DCPS may get new lunch service
DCPS is taking a look at replacing its food service contractor, Chartwells-Thompson, which has drawn questions about the nutritional quality and efficiency of its operation.
In late December the District put out a "Request for Information" (RFI), asking other food service firms for ideas on an "operational model and supporting execution plan" that would break even and provide "overall high quality nutritious and safe meal service." An RFI is the prelude to an RFP (Request for Proposal), which would mean that the District is definitely in the market for a new meal contractor. Chartwells and other firms responded to the RFI, according to DCPS Chief Operating Officer Anthony J. Tata.
Chancellor Michelle A. Rhee decided to contract out food service shortly after she arrived in 2007, to save money and increase the quality of school breakfasts and lunches that are the only decent meals of the day for some public school kids. Her solution was Chartwells, a subsidiary of the giant Charlotte-based Compass Group, the world's largest provider of food service to corporate and school cafeterias.
The District's contract with Chartwells is now in the first of a series of option years, and Tata says he is looking for an upgrade. A decision on whether to pursue an RFP will be made sometime before the end of the school year.
"I am trying to get best possible food service program for the kids in DCPS," Tata said. "That may be with Chartwells, or that may be with some competitor."
Chartwells regional director Robert Kelley said in a statement: "Chartwells Thompson is committed to our partnership with the District of Columbia Public Schools. We have supported the District's initiatives and goals within the Child Nutrition Program. We are committed to this partnership and will continue to support them in all future endeavors."
Under prodding from Tata, Chartwells has moved from pre-packaged meals to "fresh cooked" at elementary schools and introduced healthier items such as whole-grain pasta.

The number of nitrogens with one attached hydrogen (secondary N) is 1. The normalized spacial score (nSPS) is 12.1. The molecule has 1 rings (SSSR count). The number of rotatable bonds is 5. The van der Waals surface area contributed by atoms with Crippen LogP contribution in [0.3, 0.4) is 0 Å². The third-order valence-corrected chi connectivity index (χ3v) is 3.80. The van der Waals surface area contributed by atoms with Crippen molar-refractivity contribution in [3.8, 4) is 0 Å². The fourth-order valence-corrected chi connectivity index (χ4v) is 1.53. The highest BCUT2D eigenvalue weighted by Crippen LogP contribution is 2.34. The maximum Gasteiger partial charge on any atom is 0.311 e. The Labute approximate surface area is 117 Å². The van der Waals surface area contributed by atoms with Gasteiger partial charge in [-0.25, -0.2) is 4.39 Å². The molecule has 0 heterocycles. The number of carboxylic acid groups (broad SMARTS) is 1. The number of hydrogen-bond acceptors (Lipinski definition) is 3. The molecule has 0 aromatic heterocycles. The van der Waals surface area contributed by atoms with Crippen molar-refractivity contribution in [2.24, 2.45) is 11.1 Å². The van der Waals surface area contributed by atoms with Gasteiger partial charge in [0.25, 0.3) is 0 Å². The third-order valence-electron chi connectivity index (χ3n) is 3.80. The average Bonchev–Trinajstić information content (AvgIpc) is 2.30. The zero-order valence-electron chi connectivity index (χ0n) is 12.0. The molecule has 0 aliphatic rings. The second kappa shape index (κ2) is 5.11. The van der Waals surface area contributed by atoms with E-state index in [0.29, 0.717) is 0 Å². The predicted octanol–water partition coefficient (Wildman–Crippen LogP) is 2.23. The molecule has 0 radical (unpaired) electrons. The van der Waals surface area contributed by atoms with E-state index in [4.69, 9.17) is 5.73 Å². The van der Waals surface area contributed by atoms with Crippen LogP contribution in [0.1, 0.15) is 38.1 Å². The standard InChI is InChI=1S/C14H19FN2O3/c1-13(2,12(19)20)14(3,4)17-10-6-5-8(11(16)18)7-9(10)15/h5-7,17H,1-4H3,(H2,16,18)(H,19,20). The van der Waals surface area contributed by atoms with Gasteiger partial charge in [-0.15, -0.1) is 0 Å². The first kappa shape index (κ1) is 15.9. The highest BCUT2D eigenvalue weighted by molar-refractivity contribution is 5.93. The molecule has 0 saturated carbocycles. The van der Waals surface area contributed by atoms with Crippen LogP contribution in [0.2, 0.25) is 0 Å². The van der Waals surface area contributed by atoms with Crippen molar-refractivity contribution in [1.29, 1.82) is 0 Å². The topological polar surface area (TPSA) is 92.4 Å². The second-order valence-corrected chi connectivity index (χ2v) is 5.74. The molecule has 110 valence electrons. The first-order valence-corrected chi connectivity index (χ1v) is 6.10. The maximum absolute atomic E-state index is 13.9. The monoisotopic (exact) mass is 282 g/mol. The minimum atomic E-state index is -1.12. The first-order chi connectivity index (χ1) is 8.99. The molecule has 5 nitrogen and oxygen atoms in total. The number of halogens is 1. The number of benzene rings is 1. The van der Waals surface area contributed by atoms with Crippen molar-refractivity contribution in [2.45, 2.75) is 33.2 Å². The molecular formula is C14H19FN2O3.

But the reassessment comes amid increasing scrutiny. D.C. Council member Mary Cheh (D-Ward 3) has introduced a bill that would require sweeping improvements in student nutrition and health, including greater use of fresh, locally grown produce in school meals. A Jan. 26 Washington Times story recounted Chartwell's problems with food quality in other school systems, including Chicago.
And last month Ed Bruske, author of "The Slow Cook" blog, which promotes fresh food through urban agriculture, spent a week in the kitchen at H.D. Cooke Elementary. His seven-part series, "Tales from a D.C. School Kitchen," didn't have many yummy things to say about Chartwells.
Bruske, a former Washington Post reporter, said he saw little that was fresh about the fresh-cooked method. "I walked straight into the maws of the industrial food system, where meals are composed of ingredients out of a food chemist's lab, where highly processed food is doused with all sorts of additives and preservatives in distant factories, then cooked and shipped frozen so that it can be quickly reheated with minimal skill and placed on a steam table," he wrote.
Tata said he'd read all of Bruske's posts with interest and sent his food services manager to speak with him.
"I think it's great a parent is super-involved and we are soliciting his input as we go forward with our program changes," Tata said in a e-mail.
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February 12, 2010; 11:00 AM ET
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